Hello, Charlton County. I am one of your downstream neighbors on the St. Marys River. We have heard that a mining company named Twin Pines Minerals LLC wants to dig up nearly 19 square miles of Trail Ridge next to the Okefenokee Swamp to make more paint for all of us.
Now paint is an important thing, and I’m all for it, but the Okefenokee is world famous. Among other things, it is one of the Seven Natural Wonders of Georgia, it is a National Natural Landmark, it is the largest blackwater swamp in North America, and it has the distinction of being named a Wetland of International Importance and a tentative UNESCO World Heritage Site.
The 438,000-acre Okefenokee National Wildlife Refuge and Okefenokee Wilderness has brought you (and us, your downstream neighbor) 600,000 visitors a year, generating $64 million in local economic output and supports over 700 local jobs. You don’t have to do a thing, but protect it. It has been there for more than 6,000 years and should maintain itself nicely for several thousand more.
But the paint-minded folks want to dredge up about an acre a day, down to 70 feet, withdraw up to 4 million gallons of water daily from the imperiled Floridan aquifer, (Charlton County currently withdraws only about 1.2 mgd), threaten endangered species, discharge sediments and pollutants into the St. Marys River (which I, your downstream neighbor, will get), and risk damaging beyond repair your greatest asset. Twin Pines has claimed they won’t harm anything and will return everything to its former pristine status, but they have not shown proof they know how to do that. In fact, their president, Steve Ingles, says it’s our job to prove they will harm the environment.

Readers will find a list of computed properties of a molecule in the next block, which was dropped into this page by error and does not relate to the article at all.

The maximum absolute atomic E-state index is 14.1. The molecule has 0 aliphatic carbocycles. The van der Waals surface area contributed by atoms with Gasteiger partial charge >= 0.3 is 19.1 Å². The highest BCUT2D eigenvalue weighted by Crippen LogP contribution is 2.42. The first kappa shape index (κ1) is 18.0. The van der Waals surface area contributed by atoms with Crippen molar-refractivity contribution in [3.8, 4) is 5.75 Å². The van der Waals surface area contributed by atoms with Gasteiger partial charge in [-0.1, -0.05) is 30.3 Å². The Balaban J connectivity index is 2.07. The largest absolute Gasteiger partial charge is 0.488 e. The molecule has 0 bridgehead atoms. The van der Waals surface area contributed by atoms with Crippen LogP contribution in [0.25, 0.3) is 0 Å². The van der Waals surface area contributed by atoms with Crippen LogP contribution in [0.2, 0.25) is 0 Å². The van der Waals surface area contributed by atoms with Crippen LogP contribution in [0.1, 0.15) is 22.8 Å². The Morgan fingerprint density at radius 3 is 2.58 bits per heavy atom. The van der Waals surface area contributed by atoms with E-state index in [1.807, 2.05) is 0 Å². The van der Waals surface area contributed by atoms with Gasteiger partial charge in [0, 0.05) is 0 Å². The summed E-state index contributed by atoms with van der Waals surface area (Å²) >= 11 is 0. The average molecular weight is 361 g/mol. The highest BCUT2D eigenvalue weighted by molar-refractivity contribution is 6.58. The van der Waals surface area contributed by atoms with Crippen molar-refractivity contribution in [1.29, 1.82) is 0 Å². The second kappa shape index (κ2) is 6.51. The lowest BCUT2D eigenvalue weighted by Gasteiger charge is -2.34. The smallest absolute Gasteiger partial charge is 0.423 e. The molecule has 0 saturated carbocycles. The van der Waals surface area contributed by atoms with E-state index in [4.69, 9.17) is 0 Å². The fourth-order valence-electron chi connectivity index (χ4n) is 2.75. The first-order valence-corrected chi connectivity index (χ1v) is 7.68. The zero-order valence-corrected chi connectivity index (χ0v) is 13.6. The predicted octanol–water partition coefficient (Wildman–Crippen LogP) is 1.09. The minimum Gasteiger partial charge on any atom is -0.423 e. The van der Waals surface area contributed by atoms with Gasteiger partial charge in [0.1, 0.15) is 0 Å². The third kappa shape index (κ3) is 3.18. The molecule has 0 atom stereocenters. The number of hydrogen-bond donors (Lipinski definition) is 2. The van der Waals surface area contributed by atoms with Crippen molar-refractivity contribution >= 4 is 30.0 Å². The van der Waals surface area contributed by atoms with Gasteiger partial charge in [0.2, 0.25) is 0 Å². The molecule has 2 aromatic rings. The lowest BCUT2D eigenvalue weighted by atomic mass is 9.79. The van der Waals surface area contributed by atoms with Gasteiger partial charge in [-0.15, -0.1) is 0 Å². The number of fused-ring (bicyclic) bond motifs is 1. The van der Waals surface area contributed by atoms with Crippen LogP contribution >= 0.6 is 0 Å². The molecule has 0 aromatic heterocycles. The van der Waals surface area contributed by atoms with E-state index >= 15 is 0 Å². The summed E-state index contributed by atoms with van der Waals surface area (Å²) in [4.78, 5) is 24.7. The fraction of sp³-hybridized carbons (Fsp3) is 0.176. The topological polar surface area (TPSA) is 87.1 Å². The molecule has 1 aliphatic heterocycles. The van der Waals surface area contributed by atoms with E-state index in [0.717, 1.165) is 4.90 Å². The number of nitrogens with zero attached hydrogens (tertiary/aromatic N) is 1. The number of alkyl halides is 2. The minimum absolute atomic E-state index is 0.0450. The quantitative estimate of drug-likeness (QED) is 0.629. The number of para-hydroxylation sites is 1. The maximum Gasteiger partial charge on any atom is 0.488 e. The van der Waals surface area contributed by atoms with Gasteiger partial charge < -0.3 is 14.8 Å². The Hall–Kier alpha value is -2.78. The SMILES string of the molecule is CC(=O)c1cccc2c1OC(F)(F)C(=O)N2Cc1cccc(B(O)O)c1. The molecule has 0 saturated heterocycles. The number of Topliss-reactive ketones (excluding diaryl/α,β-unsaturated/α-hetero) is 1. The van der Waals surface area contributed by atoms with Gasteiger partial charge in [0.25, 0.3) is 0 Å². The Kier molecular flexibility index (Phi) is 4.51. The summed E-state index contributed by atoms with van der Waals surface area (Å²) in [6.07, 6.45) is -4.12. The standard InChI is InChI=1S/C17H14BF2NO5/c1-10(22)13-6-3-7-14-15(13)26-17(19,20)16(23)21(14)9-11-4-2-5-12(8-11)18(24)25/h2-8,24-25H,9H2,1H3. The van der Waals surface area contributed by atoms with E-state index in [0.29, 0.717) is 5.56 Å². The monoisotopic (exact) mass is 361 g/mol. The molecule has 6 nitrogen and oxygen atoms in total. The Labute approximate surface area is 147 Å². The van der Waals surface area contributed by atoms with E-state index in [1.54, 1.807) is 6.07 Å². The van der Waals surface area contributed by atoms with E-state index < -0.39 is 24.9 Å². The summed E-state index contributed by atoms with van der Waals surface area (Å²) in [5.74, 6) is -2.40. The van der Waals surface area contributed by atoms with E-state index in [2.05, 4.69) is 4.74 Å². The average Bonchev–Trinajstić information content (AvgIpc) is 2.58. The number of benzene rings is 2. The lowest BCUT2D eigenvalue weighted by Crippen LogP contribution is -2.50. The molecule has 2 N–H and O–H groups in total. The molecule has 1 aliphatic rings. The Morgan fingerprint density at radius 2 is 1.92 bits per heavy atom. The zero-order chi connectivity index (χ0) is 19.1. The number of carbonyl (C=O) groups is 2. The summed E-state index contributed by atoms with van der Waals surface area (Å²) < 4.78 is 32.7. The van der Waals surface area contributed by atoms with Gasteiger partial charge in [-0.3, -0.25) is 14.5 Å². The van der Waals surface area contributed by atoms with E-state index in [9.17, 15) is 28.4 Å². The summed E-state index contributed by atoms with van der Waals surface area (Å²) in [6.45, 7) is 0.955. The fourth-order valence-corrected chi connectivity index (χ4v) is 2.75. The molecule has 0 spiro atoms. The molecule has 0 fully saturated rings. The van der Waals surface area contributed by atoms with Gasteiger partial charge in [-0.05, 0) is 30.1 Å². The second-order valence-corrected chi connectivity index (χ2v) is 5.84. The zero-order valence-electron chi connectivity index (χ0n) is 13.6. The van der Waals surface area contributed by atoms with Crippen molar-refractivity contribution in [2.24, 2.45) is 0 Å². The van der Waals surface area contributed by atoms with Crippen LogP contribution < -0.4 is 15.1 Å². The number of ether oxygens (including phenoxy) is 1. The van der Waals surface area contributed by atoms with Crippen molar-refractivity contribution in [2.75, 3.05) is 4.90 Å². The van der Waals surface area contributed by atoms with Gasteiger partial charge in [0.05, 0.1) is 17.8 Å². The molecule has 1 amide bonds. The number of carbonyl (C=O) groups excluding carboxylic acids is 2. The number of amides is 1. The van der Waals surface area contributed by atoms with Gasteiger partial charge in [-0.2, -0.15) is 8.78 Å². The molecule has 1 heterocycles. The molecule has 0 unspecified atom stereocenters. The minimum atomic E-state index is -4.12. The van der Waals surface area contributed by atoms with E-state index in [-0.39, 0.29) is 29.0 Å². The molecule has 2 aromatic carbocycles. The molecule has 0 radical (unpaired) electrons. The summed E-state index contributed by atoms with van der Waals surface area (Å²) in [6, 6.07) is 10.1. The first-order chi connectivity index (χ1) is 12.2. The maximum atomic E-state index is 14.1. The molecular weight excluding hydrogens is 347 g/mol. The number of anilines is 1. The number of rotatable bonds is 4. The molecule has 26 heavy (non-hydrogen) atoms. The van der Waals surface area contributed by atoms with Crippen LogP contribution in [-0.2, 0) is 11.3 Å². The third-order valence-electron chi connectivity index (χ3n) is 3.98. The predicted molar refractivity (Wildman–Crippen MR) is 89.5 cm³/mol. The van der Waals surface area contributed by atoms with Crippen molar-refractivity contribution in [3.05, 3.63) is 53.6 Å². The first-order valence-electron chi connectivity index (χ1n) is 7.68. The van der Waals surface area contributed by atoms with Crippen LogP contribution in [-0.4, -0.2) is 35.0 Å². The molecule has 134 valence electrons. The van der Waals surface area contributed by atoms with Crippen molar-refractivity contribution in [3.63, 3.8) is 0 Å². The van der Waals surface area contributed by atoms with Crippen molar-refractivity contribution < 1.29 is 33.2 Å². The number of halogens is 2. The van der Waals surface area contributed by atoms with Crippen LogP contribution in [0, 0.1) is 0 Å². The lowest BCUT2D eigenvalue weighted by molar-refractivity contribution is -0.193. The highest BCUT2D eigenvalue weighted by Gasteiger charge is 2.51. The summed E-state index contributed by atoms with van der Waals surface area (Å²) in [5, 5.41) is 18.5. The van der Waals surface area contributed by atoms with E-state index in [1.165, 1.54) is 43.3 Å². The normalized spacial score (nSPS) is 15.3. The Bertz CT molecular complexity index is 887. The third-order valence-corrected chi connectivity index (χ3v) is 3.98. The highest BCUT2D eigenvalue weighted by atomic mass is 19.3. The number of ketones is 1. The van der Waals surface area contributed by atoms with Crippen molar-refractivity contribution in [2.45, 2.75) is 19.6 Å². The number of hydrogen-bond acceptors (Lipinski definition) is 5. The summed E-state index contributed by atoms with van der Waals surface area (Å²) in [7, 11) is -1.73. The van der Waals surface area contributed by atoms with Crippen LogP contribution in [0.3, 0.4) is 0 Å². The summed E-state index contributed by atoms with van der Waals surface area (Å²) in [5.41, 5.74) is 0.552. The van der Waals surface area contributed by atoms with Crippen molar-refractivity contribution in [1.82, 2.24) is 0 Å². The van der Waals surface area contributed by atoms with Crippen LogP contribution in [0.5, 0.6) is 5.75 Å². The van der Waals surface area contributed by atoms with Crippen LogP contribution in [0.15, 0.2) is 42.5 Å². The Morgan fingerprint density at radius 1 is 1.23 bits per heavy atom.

What will you get in return for this risk? Apparently some 150 temporary jobs (at maximum output) over the course of 30 years. That’s it. That’s all they’re offering. In the words of former Secretary of the interior Bruce Babbitt, “Titanium is a common mineral, while the Okefenokee is a very uncommon swamp.” Do you really want to risk that?